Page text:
Notes from a Concerned Citizen



Some folks say you’re never too old to be a gamer, but hey, imho, there’s a level of hormonal and emotional maturity that you can get to if you’re lucky, where this whole idea of hunting down and killing a horde of headcrab zombies is more likely to induce a few yawns and possibly even a brief episode of REM sleep, rather than evoke a bunch of Hell Yeah, Bro!‘s and a few knuckle-crunching fist bumps.

Some of us, shall we say, prefer more sophisticated pleasures; like “gamics“, for instance; and, near as I can tell, there ain’t no better gamic in town than the classic web comic, Concerned, The Half-Life and Death of Gordon Frohman, by Christopher C. Livingston. In fact, I’d go so far as to say that it may be the virtual world’s first post-humanoid masterpiece, albeit in a minor key (but then, everything post-humanoid would have to be in a minor key, wouldn’t it?)

Concerned is actually a parody of the first-person shooter video game Half-Life 2, so you might assume that an older Second Lifer-type like me, a complete pre-nerd non-gamer “just wouldn’t get it.” But, you see, that is the power of a masterpiece… it doesn’t require knowledge of the subject beforehand, or even familiarity with the culture it is set in. It stands alone; it is self-contained; it is beyond genre…. it gives you all you need to get high. Hey, you don’t have to speak French to enjoy Paris, do you?



In addition to the brilliance of its goofy dystopian riff, though, there are a number of interesting aspects to this work which set it apart from other graphic novels. For starters, since Mr. Livingston was not a comic book artist, and couldn’t afford to hire one, he decided to created the image entirely within a virtual world – a very shrewd move, since it is, after all, a virtual send-up of yet another virtual world.

Furthermore, it has lived out its entire existence on the world wide web (remember that?), where, to this day it remains the only way to access it. Unfortunately (for me and many fellow book lovers), it never made it to the printed page, because the original image resolution was simply too low. Finally, it was pretty much created single-handedly by someone who was a mild-mannered administrative assistant for a plumbing company by day, and a mad comic book genius by night. One for the books, I’d say.

The first issue was released on May 1, 2005, with subsequent issues published three times a week, completing its run on November 6, 2006 with a total of 205 issues. It had been put together using Garry’s Mod, a game without a goal; an almost infinitely malleable virtual environment within which users are free to create realistic scenes using their own imagination, highly expressive poseable avatars, and an amazing array of tools and special effects… in short, a poor man’s movie set.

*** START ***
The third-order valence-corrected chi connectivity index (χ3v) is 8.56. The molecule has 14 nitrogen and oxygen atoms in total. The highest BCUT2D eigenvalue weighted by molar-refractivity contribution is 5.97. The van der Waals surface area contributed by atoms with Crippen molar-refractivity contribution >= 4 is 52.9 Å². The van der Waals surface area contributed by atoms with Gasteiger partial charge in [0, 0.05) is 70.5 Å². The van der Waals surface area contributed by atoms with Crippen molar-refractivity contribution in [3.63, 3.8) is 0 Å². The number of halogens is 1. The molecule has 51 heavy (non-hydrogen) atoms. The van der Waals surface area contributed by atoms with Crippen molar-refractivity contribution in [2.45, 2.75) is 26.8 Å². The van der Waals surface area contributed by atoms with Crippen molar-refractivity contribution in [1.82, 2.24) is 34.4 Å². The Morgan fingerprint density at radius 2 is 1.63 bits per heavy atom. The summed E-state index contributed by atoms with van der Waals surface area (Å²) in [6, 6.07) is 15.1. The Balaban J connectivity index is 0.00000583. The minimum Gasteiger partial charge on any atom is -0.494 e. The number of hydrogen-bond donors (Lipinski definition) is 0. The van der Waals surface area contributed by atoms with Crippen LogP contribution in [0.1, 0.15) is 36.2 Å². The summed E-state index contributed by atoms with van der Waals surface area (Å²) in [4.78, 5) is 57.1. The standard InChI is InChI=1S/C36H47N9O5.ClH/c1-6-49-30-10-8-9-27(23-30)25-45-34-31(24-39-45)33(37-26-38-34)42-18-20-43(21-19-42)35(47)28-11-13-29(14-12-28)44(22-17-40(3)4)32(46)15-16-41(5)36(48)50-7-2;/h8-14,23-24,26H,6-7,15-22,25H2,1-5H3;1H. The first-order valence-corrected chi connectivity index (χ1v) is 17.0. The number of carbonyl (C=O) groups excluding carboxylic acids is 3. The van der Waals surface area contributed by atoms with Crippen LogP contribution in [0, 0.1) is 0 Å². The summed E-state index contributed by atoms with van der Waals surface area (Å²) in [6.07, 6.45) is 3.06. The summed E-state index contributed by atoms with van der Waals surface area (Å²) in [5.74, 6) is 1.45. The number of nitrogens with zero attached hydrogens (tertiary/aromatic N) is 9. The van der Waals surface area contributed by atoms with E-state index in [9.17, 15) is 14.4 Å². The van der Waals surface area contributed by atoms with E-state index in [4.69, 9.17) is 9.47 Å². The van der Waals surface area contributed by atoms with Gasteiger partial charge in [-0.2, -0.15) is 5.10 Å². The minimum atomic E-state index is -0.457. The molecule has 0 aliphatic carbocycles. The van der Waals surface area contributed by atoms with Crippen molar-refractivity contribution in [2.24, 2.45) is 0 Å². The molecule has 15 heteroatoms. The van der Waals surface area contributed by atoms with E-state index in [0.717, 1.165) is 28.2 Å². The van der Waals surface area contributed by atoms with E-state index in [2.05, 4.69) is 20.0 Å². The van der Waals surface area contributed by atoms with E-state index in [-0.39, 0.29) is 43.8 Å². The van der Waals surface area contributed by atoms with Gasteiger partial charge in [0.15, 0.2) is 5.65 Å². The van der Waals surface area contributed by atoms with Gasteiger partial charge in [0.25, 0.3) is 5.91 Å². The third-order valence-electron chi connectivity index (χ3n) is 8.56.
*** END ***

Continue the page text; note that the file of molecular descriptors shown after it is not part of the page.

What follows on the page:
It occurred to me while reading this that tools like Garry’s Mod, available for purchase on the cheap, are already playing an important role in the further “democratization’ of media arts by putting once exotic, esoteric and highly expensive tools into the hands of your average everyday ‘citizen with an idea.’ This will not only apply to the creation of comic books, but also lends itself nicely to the making of machinima films and other cutting-edge media, even 2D digital art. As the author of Concerned himself said in a recent interview,

When I was a kid and wanted to make a movie, I’d have to get all my friends together, get them to agree to what I wanted to do, borrow a camera from someone, maybe use the editing bay at my high school… it took a lot of coordination between all the different elements I’d need just to get something done, and a lot of relying on other people. With machinima, if someone wants to make a movie, they’ve got digital actors. They can download editing software. They can make their own soundtrack, record their own dialogue. You can make a movie, by yourself, on your computer, using tools that are often free to download. And that’s amazing.

Aaah, wish I was 25 again.

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